Mexican traditions are filled with fun, food and Posadas. Outsiders may question the posada, but it’s a brilliant event that occurs over a nine-day period leading up to Christmas Day. Las Posadas are a very important part of Christmas tradition in Mexico.
The event occurs between December 16 and December 24.
When translated to English, the word “posada” translates to “inn” or “shelter.” This is very important because people will ask for shelter during the two-part event.
The tradition is a recreation of Mary and Joseph’s journey to Bethlehem and their struggle to find a place to stay, or a posada.
Neighborhoods in Mexico start with a procession where Christmas carols are sung while candles are held that illuminate the streets.
Actors may be present and play the role of Mary and Joseph.
The event ends with the group going to a posada to ask for shelter. People offer to host a posada in advance, and a different posada is chosen for each of the nine nights. Mary and Joseph ask the owner of the house for shelter.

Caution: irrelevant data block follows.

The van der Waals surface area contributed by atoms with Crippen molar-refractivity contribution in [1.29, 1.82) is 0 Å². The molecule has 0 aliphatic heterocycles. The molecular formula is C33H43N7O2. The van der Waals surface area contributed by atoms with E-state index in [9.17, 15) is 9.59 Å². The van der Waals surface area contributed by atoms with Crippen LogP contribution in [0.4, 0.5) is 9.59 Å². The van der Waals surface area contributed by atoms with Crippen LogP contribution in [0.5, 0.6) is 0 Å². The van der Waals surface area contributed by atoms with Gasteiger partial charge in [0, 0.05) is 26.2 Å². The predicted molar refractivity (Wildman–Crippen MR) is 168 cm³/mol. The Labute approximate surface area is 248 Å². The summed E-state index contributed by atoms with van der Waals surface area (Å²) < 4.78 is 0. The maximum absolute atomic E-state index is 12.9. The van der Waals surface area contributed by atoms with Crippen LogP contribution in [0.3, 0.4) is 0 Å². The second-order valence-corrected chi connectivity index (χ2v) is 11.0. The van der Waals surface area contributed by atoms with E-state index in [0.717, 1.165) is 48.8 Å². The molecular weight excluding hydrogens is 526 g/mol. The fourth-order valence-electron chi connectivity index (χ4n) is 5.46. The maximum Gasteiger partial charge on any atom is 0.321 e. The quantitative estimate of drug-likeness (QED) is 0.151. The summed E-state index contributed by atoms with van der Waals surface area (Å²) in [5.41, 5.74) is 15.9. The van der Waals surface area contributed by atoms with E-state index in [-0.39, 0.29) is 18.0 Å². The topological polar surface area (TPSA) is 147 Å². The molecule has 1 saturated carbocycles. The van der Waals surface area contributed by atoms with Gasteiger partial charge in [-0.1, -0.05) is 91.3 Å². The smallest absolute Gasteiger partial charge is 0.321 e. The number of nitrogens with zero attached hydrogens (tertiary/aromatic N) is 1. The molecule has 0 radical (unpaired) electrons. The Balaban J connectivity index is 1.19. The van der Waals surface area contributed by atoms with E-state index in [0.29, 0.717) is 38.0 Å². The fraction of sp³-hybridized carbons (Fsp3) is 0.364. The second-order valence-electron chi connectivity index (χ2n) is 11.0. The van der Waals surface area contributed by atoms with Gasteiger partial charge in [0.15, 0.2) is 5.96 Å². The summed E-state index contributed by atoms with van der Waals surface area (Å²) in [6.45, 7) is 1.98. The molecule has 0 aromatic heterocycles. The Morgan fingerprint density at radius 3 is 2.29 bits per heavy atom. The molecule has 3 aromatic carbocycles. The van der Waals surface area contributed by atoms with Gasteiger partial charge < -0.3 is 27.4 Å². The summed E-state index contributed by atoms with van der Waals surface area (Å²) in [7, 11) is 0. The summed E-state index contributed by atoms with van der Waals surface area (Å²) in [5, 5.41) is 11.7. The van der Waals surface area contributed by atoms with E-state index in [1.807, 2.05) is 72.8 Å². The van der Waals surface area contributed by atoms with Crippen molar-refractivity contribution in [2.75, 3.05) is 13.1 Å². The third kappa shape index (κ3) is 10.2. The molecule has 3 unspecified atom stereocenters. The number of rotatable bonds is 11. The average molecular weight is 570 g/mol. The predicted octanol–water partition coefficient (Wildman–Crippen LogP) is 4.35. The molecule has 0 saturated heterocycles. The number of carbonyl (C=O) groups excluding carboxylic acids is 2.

The owner, like in the Bible, says there is no room.
Songs are sung back and forth until the innkeeper agrees to allow the two into the home.
Upon entering the home, a celebration begins. A party is thrown in the home, with Bible reading and prayers taking place. The celebration can be a huge event or a small gathering, but it’s always filled with food and fun.
Hosts will serve ponche or atole as a holy beverage, and tamales are often the food of choice provided.
Do you want to know how to prepare ponche? Here we let you know how!
Piñatas are present, too, where guests take their turn hitting the piñata. Once broken, candy falls out on the floor and is given to the children.
Las Posadas is a representation of the journey to Bethlehem, or it can represent the nine months Mary was pregnant.
Either way, it’s a fun event for everyone.